Jenny Crwys-Williams was a good sport, not so much as blinking an eye when I started to say fuck a lot after dropping most of my fig and yoghurt tart into my artisanal tequila, because no matter how delicious my fig and yoghurt tart might have been, it had certainly not been wooded in oak for five years and kind of diluted the one trend I’d really been looking forward to.

Thanks H&L people, I’m a slightly better person because of you, and the next opportunity I get to have a good time done to me, I’m totally going to be a lot more ready for it.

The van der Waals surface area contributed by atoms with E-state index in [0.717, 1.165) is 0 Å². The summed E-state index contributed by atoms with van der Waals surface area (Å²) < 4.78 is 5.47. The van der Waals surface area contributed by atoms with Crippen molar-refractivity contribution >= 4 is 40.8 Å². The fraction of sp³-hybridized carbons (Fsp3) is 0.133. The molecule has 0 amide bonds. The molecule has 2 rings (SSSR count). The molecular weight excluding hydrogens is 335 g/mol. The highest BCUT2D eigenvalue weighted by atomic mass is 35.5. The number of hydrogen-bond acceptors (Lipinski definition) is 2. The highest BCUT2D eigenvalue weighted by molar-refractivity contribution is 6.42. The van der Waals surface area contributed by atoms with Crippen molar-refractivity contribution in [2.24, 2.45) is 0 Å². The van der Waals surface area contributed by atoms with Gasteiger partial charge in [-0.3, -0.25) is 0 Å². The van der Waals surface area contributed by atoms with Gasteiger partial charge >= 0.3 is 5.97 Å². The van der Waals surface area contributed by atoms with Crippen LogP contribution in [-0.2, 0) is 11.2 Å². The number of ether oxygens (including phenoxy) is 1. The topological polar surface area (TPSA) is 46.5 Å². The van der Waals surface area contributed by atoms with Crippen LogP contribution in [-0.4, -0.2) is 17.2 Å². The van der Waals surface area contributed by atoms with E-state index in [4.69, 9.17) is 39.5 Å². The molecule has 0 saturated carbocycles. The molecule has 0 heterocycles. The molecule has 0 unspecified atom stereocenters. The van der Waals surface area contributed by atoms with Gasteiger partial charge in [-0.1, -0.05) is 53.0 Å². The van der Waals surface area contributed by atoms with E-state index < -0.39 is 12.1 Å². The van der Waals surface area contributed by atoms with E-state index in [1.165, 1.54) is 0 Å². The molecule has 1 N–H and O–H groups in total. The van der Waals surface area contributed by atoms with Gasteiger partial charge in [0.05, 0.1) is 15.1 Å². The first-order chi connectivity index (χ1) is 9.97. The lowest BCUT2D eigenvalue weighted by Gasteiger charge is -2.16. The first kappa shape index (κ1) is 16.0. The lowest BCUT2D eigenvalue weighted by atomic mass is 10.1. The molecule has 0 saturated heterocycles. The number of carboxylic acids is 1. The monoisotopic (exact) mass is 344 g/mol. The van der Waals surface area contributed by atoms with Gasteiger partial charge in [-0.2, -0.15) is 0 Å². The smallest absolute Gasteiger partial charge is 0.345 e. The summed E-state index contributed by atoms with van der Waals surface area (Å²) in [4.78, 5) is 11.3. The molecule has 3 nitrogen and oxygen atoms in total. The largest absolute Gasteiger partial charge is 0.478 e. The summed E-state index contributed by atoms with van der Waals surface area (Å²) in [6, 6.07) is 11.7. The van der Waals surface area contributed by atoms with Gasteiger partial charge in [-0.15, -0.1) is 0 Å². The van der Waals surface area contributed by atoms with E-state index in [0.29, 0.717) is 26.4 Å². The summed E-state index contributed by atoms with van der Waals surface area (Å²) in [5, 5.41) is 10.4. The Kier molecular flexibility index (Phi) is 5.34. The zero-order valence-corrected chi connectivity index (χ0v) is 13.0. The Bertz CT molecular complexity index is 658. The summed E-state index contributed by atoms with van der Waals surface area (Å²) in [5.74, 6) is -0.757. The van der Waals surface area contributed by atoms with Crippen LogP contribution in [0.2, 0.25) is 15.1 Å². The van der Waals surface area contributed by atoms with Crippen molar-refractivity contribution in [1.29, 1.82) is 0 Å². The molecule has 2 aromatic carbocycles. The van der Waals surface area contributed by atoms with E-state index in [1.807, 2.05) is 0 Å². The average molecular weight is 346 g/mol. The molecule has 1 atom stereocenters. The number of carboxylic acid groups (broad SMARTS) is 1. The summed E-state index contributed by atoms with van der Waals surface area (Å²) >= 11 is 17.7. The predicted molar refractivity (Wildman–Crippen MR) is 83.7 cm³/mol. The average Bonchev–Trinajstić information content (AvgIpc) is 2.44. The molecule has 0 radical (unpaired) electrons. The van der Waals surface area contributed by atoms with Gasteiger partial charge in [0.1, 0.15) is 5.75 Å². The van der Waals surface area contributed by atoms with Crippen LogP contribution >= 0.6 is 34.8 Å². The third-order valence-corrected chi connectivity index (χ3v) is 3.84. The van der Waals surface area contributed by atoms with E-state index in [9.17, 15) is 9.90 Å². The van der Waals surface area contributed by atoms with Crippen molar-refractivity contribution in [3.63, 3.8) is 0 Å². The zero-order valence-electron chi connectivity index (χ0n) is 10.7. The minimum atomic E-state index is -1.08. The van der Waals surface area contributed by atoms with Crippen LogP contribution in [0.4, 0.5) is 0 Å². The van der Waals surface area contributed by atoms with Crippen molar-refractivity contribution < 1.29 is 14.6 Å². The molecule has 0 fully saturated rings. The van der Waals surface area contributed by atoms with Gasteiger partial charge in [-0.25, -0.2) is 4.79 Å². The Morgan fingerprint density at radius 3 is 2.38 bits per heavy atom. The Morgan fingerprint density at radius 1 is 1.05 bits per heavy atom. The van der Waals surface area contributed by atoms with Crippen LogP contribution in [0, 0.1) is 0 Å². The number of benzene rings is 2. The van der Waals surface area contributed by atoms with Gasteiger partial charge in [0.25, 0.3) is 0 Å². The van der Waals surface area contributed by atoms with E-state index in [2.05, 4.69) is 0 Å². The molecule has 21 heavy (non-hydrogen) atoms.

House and Leisure’s trends issue should be everywhere round about now. In it you can learn about how black flowers are cool and that you can apparently serve tea on a Bunsen Burner. 

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Collective Noun: A Harass of Holidays

Niknaks on a roll, *totally* befitting a man who claims to write a food blog.

Holidays have changed over the last couple of years.

These days if you don’t social media the shit out of every mozzarella ball that lands in front of you, there’s this overriding fear that no-one will know you actually had a good time. And in our socially-networked era where pictures of you looking great in a pair of Wayfarers is social currency – its a miracle that any of us get anything done in-between all the instagramming. Fuck you hipsters, you’ve made it impossible to just go and be somewhere without it having to be the Blog Event Of The Year.